Christianity in Qatar

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The Christian community in Qatar is a diverse mix of European, North and South American, Asian, Middle Eastern and African expatriates. They form around 13.8% of the total population (2010).[1]


Many of the inhabitants of Qatar were introduced to Christianity after the religion was dispersed eastward by Mesopotamian Christians from 224 AD onwards.[2] Monasteries were constructed in Qatar during this era.[3] During the latter part of the Christian era, Qatar was known by the Syriac name 'Beth Qatraye'.[4] A variant of this was 'Beth Catara'.[5] The name translates to 'region of the Qataris'.[4] The region was not limited to Qatar; it also included Bahrain, Tarout Island, Al-Khatt, and Al-Hasa.[6] In 628, most of the Arab tribes converted to Islam.[7]

It is likely that some settled populations in Qatar did not immediately convert to Islam.[7] Isaac of Nineveh, a 7th-century Syriac Christian bishop regarded as a saint in some churches, was born in Qatar.[7][8] Other notable Christian scholars dating to this period who hailed from the Qatari Peninsula include Dadisho Qatraya, Gabriel of Qatar and Ahob of Qatar. In 674, the bishops of Beth Qatraye stopped attending synods; although the practice of Christianity persisted in the region until the late 9th century.[9]

Religious Complex, Doha[edit]

In May 2005, representatives of Christian churches in Qatar signed an agreement with the Qatari Government for a fifty-year lease on a large piece of property in Mesaimeer on the outskirts of Doha on which they intended to erect six churches at their own expense. The churches were expected to pay nominal lease fees of a few hundred dollars a year, renewable after ten years. The property was expected to include an Anglican church that may also be used by other Protestant denominations, a church to serve thirty four Indian-Christian congregations, a church for the country's small but influential Coptic community, and a site for two Orthodox churches, one Greek and one Eastern Rite. In December 2005, the foundation stone for the Catholic Church was laid and the ground-breaking took place at the end of April 2006. A board composed of members of all the Christian churches liaises directly with the Ministry of Foreign Affairs regarding church matters. Each church has been granted permission to apply for visas for visiting clerics to preside over and assist in church services.[10] Previously, Catholics and other Christians were limited to informal group meetings in homes.[11]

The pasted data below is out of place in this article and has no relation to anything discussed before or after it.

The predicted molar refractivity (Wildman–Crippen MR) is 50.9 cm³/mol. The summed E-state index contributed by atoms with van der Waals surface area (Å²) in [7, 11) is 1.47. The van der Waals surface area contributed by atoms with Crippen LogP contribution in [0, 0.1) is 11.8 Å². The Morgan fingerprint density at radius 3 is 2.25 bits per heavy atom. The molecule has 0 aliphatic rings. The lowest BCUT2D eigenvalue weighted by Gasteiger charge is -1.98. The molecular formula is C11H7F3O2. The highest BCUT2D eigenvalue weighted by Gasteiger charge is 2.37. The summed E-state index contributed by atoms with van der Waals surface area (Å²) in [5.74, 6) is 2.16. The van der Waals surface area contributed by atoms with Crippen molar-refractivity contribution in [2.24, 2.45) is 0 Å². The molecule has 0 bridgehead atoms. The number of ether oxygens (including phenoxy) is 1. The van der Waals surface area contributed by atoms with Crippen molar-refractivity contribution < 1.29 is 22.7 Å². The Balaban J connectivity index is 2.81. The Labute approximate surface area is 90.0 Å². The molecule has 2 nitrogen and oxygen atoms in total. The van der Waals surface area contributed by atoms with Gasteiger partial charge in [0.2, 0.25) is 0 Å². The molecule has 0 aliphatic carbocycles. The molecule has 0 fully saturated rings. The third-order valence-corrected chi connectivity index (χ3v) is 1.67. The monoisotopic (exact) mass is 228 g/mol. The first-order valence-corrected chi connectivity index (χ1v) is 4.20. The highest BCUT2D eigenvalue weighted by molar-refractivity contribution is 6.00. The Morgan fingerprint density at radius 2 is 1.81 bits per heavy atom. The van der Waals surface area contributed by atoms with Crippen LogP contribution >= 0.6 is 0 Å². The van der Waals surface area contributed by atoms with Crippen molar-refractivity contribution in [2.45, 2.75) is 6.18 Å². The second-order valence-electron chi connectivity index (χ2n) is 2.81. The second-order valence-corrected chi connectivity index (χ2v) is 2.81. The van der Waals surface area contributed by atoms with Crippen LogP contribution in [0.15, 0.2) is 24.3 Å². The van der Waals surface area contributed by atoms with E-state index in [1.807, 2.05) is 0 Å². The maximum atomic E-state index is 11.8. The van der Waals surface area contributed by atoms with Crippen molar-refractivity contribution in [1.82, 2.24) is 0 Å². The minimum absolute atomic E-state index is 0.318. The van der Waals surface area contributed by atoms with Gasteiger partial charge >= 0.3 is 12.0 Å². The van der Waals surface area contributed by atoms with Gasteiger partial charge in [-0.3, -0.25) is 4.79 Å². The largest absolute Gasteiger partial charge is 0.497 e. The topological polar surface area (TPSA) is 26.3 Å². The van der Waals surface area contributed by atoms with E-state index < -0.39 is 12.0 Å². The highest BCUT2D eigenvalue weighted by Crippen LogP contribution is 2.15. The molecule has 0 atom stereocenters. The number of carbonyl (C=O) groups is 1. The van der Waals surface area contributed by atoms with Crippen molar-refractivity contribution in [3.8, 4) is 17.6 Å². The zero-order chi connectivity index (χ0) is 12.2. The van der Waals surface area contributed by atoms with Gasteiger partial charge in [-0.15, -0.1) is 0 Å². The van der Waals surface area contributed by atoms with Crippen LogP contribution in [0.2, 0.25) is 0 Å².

The Anglican Church of the Epiphany, was officially opened on 21 September 2013 and consecrated on 28 September 2013.[12] The church sanctuary can accommodate up to 650 worshipers. The Anglican Centre, managed by the Anglican Church in Qatar, accommodates 59 additional Evangelical, Pentecostal and Protestant congregations.[13]

The St Issac and St George Greek Orthodox Church serves the orthodox communities numbering about 10,000 people from the Middle East, Asia, Syria and Africa.[14]


Among the denominations mentioned in World Christian Encyclopedia, second edition, Volume 1, p. 617-618 are Mar Thoma Syrian Church (India), Arab Evangelical Church, Christian Brethren, Pentecostals and Anglican Church.

The Coptic minority in Qatar is substantial. There are about 200,000 Roman Catholics,[14] who are under the jurisdiction of the Apostolic Vicariate of Arabia. Qatar's Anglican population is estimated at 7,000 to 10,000 persons. In 2008 the first church in 14 centuries, Catholic Church of Our Lady of the Rosary, was opened in Doha.

See also[edit]


  1. ^ Global Religious Landscape. Pew Forum.
  2. ^ Gillman, Ian; Klimkeit, Hans-Joachim (1999). Christians in Asia Before 1500. University of Michigan Press. pp. 87, 121. ISBN 978-0472110407. 
  3. ^ Commins, David (2012). The Gulf States: A Modern History. I. B. Tauris. p. 16. ISBN 978-1848852785. 
  4. ^ a b "AUB academics awarded $850,000 grant for project on the Syriac writers of Qatar in the 7th century AD" (PDF). American University of Beirut. 31 May 2011. Retrieved 12 May 2015. 
  6. ^ Kozah, Mario; Abu-Husayn, Abdulrahim; Al-Murikhi, Saif Shaheen (2014). The Syriac Writers of Qatar in the Seventh Century. Gorgias Press LLC. p. 24. ISBN 978-1463203559. 
  7. ^ a b c Fromherz, Allen (13 April 2012). Qatar: A Modern History. Georgetown University Press. ISBN 978-1-58901-910-2. Retrieved 7 December 2014. 
  8. ^ O'Mahony, Anthony; Loosley, Emma (2010). Eastern Christianity in the Modern Middle East (Culture and Civilization in the Middle East). Routledge. p. 23. ISBN 978-0415548038. 
  9. ^ "Christianity in the Gulf during the first centuries of Islam" (PDF). Oxford Brookes University. Archived from the original (PDF) on 28 May 2015. Retrieved 27 May 2015. 
  10. ^ "International Religious Freedom Report 2006". U.S. Department of State. Retrieved 6 April 2014. 
  11. ^ "Religious Freedom Gains New Foothold in Qatar". Christianity Today. March 6, 2000. Retrieved 2006-06-18. 
  12. ^ Ramesh Mathew (2 October 2013). "Christians in Qatar celebrate formal opening of Anglican center". Retrieved 6 April 2014. 
  13. ^ "Anglican Centre Website". Retrieved 6 April 2014. 
  14. ^ a b Ramesh Mathew (22 February 2014). "Prince Charles visits churches in Abu Hamour". Gulf Times. Retrieved 22 February 2014. 
  • [1]
  • [2]
  • World Christian Encyclopedia, Second edition, Volume 1, p. 617

External links[edit]